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The Almighty Buck Hardware

Moore's Law Blowout Sale Is Ending, Says Broadcom CTO 267

Posted by samzenpus
from the paying-the-price dept.
itwbennett writes "Broadcom Chairman and CTO Henry Samueli has some bad news for you: Moore's Law isn't making chips cheaper anymore because it now requires complicated manufacturing techniques that are so expensive they cancel out the cost savings. Instead of getting more speed, less power consumption and lower cost with each generation, chip makers now have to choose two out of three, Samueli said. He pointed to new techniques such as High-K Metal Gate and FinFET, which have been used in recent years to achieve new so-called process nodes. The most advanced process node on the market, defined by the size of the features on a chip, is due to reach 14 nanometers next year. At levels like that, chip makers need more than traditional manufacturing techniques to achieve the high density, Samueli said. The more dense chips get, the more expensive it will be to make them, he said."
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Moore's Law Blowout Sale Is Ending, Says Broadcom CTO

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  • I thought Intel, Samsung and TSMC claim that the upcoming 350mm wafer going to bring along another round of cost saving.

    Are they telling the truth, or are they blowing smoke ?

    • by CaptBubba (696284) on Thursday December 05, 2013 @11:29PM (#45615627)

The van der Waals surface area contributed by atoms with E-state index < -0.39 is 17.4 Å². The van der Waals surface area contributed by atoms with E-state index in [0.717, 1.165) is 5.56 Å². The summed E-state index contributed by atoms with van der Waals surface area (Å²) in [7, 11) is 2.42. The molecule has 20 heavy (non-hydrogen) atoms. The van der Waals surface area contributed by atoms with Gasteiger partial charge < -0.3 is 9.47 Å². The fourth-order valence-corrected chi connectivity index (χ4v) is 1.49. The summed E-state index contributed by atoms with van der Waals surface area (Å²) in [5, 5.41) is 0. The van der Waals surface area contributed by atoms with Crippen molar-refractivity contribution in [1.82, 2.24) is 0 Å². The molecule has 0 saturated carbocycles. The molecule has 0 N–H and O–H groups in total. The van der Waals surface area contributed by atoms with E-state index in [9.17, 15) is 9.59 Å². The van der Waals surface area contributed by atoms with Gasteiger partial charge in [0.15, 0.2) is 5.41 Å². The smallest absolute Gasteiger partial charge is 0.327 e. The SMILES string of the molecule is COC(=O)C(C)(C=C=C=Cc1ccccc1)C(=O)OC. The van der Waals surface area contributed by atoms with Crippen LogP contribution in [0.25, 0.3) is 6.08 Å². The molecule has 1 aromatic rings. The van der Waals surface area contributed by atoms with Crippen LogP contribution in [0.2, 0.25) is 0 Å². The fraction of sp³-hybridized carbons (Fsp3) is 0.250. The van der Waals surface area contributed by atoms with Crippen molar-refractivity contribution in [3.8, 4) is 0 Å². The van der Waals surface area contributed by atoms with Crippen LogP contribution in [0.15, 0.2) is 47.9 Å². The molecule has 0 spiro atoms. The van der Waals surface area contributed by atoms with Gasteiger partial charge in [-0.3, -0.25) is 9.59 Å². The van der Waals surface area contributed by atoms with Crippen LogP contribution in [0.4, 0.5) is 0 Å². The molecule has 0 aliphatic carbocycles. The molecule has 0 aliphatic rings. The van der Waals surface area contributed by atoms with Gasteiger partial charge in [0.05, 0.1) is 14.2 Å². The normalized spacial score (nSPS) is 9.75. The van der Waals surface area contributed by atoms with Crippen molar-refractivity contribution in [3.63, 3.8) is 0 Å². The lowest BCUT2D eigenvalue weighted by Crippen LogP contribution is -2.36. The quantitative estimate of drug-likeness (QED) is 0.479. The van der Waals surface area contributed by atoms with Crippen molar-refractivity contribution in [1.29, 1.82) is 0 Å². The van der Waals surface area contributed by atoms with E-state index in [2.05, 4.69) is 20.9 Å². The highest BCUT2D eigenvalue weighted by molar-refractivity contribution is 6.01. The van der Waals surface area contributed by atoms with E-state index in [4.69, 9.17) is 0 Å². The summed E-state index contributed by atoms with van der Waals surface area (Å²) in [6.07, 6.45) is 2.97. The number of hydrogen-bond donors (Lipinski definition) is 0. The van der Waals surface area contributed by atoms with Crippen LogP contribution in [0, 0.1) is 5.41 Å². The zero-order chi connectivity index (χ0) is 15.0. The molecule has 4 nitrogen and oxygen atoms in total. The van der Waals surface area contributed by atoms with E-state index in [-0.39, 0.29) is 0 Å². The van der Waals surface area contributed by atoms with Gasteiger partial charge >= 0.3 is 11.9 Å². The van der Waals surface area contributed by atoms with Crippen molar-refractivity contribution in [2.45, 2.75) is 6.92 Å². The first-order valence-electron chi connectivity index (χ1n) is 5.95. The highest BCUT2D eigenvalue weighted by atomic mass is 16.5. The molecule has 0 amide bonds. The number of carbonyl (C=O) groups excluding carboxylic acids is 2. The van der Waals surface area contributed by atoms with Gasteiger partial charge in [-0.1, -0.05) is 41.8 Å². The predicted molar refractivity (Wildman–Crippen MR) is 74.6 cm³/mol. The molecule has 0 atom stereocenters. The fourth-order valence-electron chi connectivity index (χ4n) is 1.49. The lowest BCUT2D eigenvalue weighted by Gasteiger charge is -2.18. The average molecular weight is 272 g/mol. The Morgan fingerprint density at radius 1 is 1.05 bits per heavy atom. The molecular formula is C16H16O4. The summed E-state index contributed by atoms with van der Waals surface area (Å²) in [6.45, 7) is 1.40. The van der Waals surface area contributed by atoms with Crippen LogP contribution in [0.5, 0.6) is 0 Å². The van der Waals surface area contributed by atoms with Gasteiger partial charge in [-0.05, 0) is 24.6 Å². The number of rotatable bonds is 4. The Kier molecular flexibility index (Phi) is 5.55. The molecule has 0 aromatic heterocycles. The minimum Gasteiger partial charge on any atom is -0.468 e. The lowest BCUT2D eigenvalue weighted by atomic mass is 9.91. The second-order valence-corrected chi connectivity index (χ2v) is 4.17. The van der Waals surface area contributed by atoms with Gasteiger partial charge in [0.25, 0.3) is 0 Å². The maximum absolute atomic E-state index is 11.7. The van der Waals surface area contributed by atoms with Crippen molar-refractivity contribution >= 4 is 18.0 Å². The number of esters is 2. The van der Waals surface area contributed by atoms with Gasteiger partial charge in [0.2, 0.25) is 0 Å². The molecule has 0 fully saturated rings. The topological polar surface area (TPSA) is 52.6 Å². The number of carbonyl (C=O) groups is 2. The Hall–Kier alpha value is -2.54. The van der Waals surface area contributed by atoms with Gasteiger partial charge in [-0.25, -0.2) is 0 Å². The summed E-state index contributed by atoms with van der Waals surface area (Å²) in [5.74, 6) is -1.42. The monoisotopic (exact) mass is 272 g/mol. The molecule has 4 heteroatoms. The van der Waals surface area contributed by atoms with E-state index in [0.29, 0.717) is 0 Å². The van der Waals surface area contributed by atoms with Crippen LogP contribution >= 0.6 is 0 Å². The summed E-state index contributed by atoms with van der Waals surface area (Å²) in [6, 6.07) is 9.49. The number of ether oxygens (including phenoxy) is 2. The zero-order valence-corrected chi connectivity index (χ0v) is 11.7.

350 may bring costs down, but it isn't a process node advancement and won't help cram more transistors per unit area into a chip.

      Instead it will just let them process more chips at once in most time-consuming processing steps such as deposition and oxide growth. The photolithographic systems, which are the most expensive equipment in the entire fab on a cost-per-wafer-processed-per-hour basis, gain somewhat due to less wafer exchanging, but the imaging is still done a few square cm at a time repeated in a step-and-scan manner a hundred times or more per wafer per step. Larger wafers however are posing one hell of a problem for maintaining film and etch uniformity, extremely important when you have transistor gate oxides on the order of a few atoms thick.

      • Re: (Score:3, Insightful)

        by Xicor (2738029)
        more transistors per unit area on a chip is worthless atm. you can have a million cores on a processor, but it will still be slowed down dramatically due to issues with parallelism. someone needs to find a way to increase parallel processor speed.
        • by x0ra (1249540) on Friday December 06, 2013 @12:15AM (#45615883)
          The problem is not so much in the hardware than in the software nowadays...
          • by artor3 (1344997) on Friday December 06, 2013 @01:25AM (#45616163)

            This hits the nail on the head. For decades, software developers have been able to play fast and loose, while counting on the ever-faster hardware to make up for bloated, inefficient programs. Those days are ending. Programmers will need to be a lot more disciplined, and really engineer their programs, in order to get as much performance as possible out of the hardware. In a lot of ways, it will be similar to the early days of computing.

            • by SuricouRaven (1897204) on Friday December 06, 2013 @03:53AM (#45616735)

              The advancements in hardware were used to allow a saving in software development costs.

              • by byrtolet (1353359)

                The advancements in hardware were used to allow a saving in software development costs.